Posts Tagged ‘Nieman Foundation’

The matter of facts (and their ethics)

Twitter has become a popular way to disseminate news. (Photo: Pixabay)

There is no question that social media has enhanced our abilities to disseminate information and to inform audiences about the events of the world. But alongside that ability has come a culture where anyone, with a click of a button, can publish anything, be it true or not.

A recent article from the American Press Institute recently considered the role journalists have in the Twitter age when it comes for information, and why Twitter, despite its frustrations in this noisy and competitive environment, is still necessary for journalists.

Yet, it also asks this: What should journalists do when it comes to information on the social network itself? Should we give facts or let the Twitter universe take care of itself?

SPJ’s Code of Ethics encourages journalists to seek truth and report it – that neither speed nor format excuses inaccuracy, and also calls on journalists to be accountable and transparent. That is especially the case when it comes to reporting on Twitter.

As journalists, we should be advocates for the truth. We must verify everything, check our sources, cross every t and dot every i. We do so knowing in good faith that the truth will help the public be better informed so they can take the information presented away to make important decisions in their own life. As the debate continues on the quality of information available, we have a responsibility to present the facts, and let our audience make up their own minds, not to tell them what to think.

The API also cites a study from the Nieman Foundation at Harvard University, which says that newsrooms “don’t consistently take the time to correct misinformation on social media.” While audiences have a right to express their views about the day’s events, the facts are presented as they are – fact, with no editorial judgment. Journalists should promote them and advocate for them.

But this raises a broader question. What does it mean to not only be a journalist in the Twitter age, but what does it means for the relationship with journalists and audiences? We ask these questions as the relationship changes with as fast a pace as the social networks themselves, and the words fake news continue to become a prominent core of the lexicon.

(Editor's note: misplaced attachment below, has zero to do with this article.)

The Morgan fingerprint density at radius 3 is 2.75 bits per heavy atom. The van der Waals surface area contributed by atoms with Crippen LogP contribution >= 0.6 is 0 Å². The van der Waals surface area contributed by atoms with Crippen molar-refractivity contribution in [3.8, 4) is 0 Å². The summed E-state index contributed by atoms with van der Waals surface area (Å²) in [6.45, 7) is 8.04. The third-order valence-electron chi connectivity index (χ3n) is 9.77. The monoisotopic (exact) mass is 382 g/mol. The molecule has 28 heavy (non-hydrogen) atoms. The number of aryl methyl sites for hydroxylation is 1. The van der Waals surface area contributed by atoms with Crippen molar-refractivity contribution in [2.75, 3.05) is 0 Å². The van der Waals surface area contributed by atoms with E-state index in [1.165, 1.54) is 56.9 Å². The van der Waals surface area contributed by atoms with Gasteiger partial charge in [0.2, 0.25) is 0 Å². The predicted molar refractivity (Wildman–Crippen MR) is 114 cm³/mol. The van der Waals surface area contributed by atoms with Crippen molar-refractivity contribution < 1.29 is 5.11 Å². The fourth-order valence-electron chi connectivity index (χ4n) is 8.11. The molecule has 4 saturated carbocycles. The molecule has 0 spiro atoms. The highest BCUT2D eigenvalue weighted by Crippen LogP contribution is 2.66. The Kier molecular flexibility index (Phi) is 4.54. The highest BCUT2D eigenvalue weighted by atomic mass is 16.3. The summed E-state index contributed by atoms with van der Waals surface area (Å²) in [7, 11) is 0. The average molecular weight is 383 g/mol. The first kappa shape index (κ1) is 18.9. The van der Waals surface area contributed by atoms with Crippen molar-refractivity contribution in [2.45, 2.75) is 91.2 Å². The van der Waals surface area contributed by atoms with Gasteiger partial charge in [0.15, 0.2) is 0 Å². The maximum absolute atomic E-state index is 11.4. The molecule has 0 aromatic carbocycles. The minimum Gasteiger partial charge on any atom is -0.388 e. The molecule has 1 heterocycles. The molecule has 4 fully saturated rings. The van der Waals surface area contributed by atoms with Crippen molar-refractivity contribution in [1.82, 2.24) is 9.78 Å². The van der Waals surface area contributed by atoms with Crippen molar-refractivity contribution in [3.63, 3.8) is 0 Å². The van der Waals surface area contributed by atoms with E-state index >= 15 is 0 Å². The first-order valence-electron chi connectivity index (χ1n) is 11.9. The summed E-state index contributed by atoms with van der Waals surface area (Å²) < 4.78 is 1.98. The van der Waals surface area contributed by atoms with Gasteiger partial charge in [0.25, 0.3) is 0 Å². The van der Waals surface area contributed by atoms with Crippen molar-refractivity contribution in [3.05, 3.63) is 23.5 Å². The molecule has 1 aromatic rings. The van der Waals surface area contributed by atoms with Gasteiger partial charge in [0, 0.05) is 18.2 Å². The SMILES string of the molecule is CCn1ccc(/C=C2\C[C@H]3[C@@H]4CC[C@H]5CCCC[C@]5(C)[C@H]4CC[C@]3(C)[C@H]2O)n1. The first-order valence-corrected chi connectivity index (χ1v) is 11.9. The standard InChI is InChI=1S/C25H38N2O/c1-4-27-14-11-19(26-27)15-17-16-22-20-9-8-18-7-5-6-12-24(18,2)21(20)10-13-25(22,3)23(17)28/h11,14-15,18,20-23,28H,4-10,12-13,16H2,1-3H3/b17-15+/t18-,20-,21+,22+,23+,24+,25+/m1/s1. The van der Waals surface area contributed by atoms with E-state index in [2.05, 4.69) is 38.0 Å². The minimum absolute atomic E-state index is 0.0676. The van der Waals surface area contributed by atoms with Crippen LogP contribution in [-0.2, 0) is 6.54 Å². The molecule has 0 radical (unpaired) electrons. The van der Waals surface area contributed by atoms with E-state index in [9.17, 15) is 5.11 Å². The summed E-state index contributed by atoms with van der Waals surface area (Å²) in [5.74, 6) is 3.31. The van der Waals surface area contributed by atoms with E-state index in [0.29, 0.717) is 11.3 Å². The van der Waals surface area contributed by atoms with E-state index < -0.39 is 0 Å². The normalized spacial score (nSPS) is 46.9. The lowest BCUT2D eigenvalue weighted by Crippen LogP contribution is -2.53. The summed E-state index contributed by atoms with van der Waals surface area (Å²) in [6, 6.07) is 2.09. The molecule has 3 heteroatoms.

Understanding that relationship and making it better requires work that cannot be confined to 140 characters, and work that cannot be done overnight. In an age where the line between news and opinion is blurred, and where drama takes precedence over the sober presentation of information, there are simple things that can be done now by news organizations – including labeling opinion as opinion, and verifying every last detail before running with the story (remember the maxim – it is better to be right than be first).

Yet, it’s more than that. It involves the conversation with audiences and the public, the emphasis on media literacy in schools, and the need to fully emphasize the teaching of ethics in the curriculum of journalism programs at universities to ensure that for the next generation of journalists, they can do ethical journalism in a time where technology continues to evolve.

No one person can do this by themselves. We need to collaborate, not compete, when it comes to the advocacy of facts, when it comes to the need for journalism, when it comes to enhancing the relationship between journalists and audiences. We need to do this not just for our sake, not just for journalism’s, but for democracy’s sake.

The facts matter. The truth matters. Journalism matters, and as so long as a need for the facts exist, so long as the necessity to seek truth and report it is evident, irrespective of platform, we should, and we must, advocate for it – because if we don’t, who will?

Alex Veeneman is a freelance journalist who writes for publications in the US and the UK. He also serves on SPJ’s Ethics Committee. You can interact with him on Twitter @alex_veeneman.

The views expressed in this blog post unless otherwise specified are that of the author’s, and do not necessarily reflect the views of the SPJ Digital Community, the board and staff of the Society of Professional Journalists, or its members.


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